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Knicks may have sealed postseason berth in classic fashion

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The famous Garden pinwheeled ceiling sprung a leak as rain pounded the roof Sunday night, causing a 14-minute delay.

And for an uncharacteristicly long segment of the second half, the Knicks defense sprung a leak, too. After going up by 18 points early in the third quarter, the Knicks couldn’t do a thing right as the Raptors put together a 40-15 run, taking a five-point lead midway through the fourth quarter.

But this is the new Knicks, in a new era. Before they could choke the game away, they rose up late and survived a brutal and ugly 102-96 decision over Toronto to break a nine-game losing streak against the Raptors.

“We found a way at the end,’’ Tom Thibodeau said. “I like we have the mental toughness to work our way through it and pull it out in the end. But I think we’re capable of playing better than we did today.”

More importantly, the Knicks probably sealed a spot in the play-in tournament. They moved six games in front of the Raptors, who are in 11th place. The top 10 teams will either qualify for the play-in or for a playoff berth.

The Knicks couldn’t have done any worse offensively in the second half, at one juncture missing 15 of 17 shots, flummoxed by the Toronto zone. There was no teamwork, nor flow.

“There’s a tendency when you go through that — we have guys who want to do what’s best for the team — but you have to do it collectively and not get out of it by yourself,’’ Thibodeau said. “If you go too much one-on-one, it will hurt you.’’

But when you play enough defense — as the Knicks have done all season — you can win any contest. The Lakers might find that out Monday when they pay their lone visit.

Center Nerlens Noel recorded four blocks. Reggie Bullock had three steals. RJ Barrett banged in another big 3 and Julius Randle hit clutch free throws in the final seconds to get the Knicks back to .500.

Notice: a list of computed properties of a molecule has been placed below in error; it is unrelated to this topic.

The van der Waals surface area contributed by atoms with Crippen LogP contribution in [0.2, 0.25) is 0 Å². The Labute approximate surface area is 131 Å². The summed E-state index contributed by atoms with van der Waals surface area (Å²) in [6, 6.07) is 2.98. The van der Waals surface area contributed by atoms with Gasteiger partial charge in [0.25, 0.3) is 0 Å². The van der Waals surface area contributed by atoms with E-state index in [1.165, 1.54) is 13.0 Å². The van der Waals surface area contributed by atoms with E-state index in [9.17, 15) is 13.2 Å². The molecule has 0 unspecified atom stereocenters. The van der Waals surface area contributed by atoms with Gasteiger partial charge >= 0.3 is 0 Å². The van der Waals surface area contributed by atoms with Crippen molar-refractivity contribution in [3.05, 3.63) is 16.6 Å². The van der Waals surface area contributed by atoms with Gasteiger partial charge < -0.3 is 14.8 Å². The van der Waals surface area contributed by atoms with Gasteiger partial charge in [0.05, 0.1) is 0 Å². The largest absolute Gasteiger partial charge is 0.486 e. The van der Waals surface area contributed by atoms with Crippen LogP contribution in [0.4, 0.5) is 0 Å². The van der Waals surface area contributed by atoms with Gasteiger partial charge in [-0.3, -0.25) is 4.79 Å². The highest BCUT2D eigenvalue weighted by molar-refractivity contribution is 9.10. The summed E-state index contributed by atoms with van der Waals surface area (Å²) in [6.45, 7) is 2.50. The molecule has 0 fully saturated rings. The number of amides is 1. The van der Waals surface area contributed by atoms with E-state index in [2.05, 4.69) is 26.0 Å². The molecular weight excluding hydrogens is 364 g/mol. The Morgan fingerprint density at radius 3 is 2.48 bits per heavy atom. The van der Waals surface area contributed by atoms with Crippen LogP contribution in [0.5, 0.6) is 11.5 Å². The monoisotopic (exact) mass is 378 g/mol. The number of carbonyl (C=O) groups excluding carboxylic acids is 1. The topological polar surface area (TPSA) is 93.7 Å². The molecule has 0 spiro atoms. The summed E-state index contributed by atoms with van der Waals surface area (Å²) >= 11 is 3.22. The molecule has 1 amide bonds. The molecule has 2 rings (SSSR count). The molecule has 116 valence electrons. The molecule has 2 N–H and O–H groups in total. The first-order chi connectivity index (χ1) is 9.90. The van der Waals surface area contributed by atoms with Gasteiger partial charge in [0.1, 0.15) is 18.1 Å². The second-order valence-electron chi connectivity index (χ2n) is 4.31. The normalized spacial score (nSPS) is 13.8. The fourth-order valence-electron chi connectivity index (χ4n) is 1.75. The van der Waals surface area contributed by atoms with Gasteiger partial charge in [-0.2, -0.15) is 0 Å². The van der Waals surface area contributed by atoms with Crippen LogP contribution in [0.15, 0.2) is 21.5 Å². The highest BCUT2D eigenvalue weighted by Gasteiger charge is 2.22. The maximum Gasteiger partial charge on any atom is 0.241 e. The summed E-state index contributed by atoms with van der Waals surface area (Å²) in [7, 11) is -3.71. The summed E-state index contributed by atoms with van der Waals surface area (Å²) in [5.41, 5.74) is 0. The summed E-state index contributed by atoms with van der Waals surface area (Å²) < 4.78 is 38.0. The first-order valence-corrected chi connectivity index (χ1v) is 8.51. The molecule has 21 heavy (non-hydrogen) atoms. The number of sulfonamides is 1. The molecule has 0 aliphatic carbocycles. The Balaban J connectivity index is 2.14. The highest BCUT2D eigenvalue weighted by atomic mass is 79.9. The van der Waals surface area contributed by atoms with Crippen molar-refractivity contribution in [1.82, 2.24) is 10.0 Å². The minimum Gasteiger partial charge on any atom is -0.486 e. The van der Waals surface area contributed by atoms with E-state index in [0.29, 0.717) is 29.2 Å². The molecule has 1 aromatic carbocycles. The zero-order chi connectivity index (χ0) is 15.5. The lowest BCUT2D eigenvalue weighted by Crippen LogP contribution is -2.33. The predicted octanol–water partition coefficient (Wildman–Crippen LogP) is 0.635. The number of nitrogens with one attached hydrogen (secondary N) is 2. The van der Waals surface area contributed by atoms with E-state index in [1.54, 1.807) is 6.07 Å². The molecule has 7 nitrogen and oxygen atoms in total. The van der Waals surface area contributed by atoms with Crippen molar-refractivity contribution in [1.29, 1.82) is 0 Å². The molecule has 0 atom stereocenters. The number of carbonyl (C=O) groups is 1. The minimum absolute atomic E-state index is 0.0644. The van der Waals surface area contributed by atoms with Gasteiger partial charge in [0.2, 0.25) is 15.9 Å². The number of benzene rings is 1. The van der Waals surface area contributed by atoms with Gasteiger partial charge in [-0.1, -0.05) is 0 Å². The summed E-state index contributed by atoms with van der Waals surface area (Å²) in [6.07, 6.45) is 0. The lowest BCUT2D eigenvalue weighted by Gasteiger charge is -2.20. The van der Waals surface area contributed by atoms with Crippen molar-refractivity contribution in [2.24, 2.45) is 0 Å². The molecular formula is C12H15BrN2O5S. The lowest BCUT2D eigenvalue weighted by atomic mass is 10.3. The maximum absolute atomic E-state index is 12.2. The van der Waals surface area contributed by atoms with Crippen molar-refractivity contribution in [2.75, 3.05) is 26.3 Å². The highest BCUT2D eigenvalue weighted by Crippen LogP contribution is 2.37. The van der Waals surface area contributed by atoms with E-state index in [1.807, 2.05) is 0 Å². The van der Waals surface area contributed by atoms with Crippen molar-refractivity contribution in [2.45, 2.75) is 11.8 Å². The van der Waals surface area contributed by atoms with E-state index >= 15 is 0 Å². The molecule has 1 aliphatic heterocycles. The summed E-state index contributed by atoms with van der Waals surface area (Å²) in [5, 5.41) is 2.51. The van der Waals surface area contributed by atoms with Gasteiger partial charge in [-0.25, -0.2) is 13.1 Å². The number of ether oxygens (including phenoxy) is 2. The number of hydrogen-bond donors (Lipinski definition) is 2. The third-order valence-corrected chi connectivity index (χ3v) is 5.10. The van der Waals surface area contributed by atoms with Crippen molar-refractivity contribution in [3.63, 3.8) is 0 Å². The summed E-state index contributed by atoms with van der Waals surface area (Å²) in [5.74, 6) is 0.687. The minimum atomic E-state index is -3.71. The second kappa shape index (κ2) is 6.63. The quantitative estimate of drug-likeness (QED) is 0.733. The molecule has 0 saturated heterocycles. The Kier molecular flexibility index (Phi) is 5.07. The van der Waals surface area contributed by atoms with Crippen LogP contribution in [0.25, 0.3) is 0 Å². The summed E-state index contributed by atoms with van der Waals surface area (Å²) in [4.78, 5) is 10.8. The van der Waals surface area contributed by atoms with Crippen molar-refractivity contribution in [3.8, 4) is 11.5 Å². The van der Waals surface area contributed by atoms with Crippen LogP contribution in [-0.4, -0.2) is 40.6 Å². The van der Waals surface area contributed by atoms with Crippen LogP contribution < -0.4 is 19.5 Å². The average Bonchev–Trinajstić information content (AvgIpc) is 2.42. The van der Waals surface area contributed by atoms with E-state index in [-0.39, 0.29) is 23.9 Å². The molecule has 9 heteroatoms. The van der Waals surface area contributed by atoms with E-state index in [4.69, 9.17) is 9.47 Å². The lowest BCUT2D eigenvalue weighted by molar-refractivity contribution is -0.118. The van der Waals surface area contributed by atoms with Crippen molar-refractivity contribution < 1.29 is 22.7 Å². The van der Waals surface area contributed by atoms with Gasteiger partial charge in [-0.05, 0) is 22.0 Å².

This should have been a lot easier but the Knicks aren’t built for easy. Barrett said he was still “excited’’ with the win no matter how it looked.

“What I’ve learned, being in the NBA,’’ Barrett said, “is it’s a long game. Anything can happen.”

Toronto’s first possession of the night was snuffed by Bullock, who intercepted a pass and glided in for a layup. The last possession of the first quarter ended with Bullock double-teaming Pascal Siakam, ripping the ball away and going in for another layup.

The first quarter ended Knicks 24, Raptors 16. Toronto wasn’t in Cleveland anymore. The night before the Raptors had rung up 47 first-quarter points.

Welcome to Tom Thibodeau’s Garden of Defense.

By halftime, the Knicks led 56-42. The Raptors shot 31 percent. The Knicks were making a statement — even though it got a little muddied in the rain in the second half.

Sunday was the third anniversary of Thibodeau’s Timberwolves breaking a 14-year playoff drought.

Ironically, the Wolves’ star rookie and No. 1-overall pick Anthony Edwards probably wouldn’t mind playing for Thibodeau judging from his comments Friday about the Knicks’ defense.

Edwards, the favorite for rookie of the year, was asked how the Wolves can become a better defensive team.

Unsolicited, he sounded like a sage in citing Thibodeau’s Knicks, flooding them with praise. The defensive statistics show the major progression but it’s more significant to hear Edwards — with no preconceived biases — laud the Knicks the way he did.

“If you give effort, you got great defense,’’ Edwards said. “If you watch New York night in and night out, they don’t have great single defenders. Whatever their defensive game plan is, that’s great. They play great defense as a team at all times. I love watching them play defense. I feel they’re the best defensive team in the league. They play hard. They take you out of your stuff and pressure you.”

Even during the Knicks’ recent 1-5 slide, nobody faulted their defense. In those five losses, the Knicks allowed just 102 points per game.

Thibodeau may never win one of those NBA coach-of-the-month awards, but it’s not like March winner Nate McMillan of red-hot Atlanta is getting referenced on “Saturday Night Live” — as Thibodeau was this weekend. To be fair, SNL cast members have been fixtures on celebrity row across the years, but this wasn’t payback.

During a parody rap song, called “Weird Little Flute,” Kid Cudi and Pete Davidson versed: “Learning can be difficult … So I practice hard like Thibodeau … And the only time that I get real high … Is when I play my piccolo.’’

Utah’s Quin Snyder is not getting that SNL love anytime soon.

“He pushes me every single day,’’ Knicks rookie Obi Toppin said before the game. “He challenges me every single day to be better, not just offensively but definitely defensively.’’

It would be shocking for the Knicks to collapse now and fall out the play-in tournament and into 11th place.

Because their style is built all on defense (they allow the least points in the league at 104.5 per game), it’s not a club prone to a massive slide.

There were major concerns regarding their offensive prowess in the second half and Alec Burks’ late turnover with a two-point lead could’ve been egregious if not for Siakam’s ensuing double-dribble. A little luck. A lot of defense.

Thibodeau looked to be agitated for much of the evening but did crack one smile when talking about the rain delay.

“I thought it was baseball,’’ he said.

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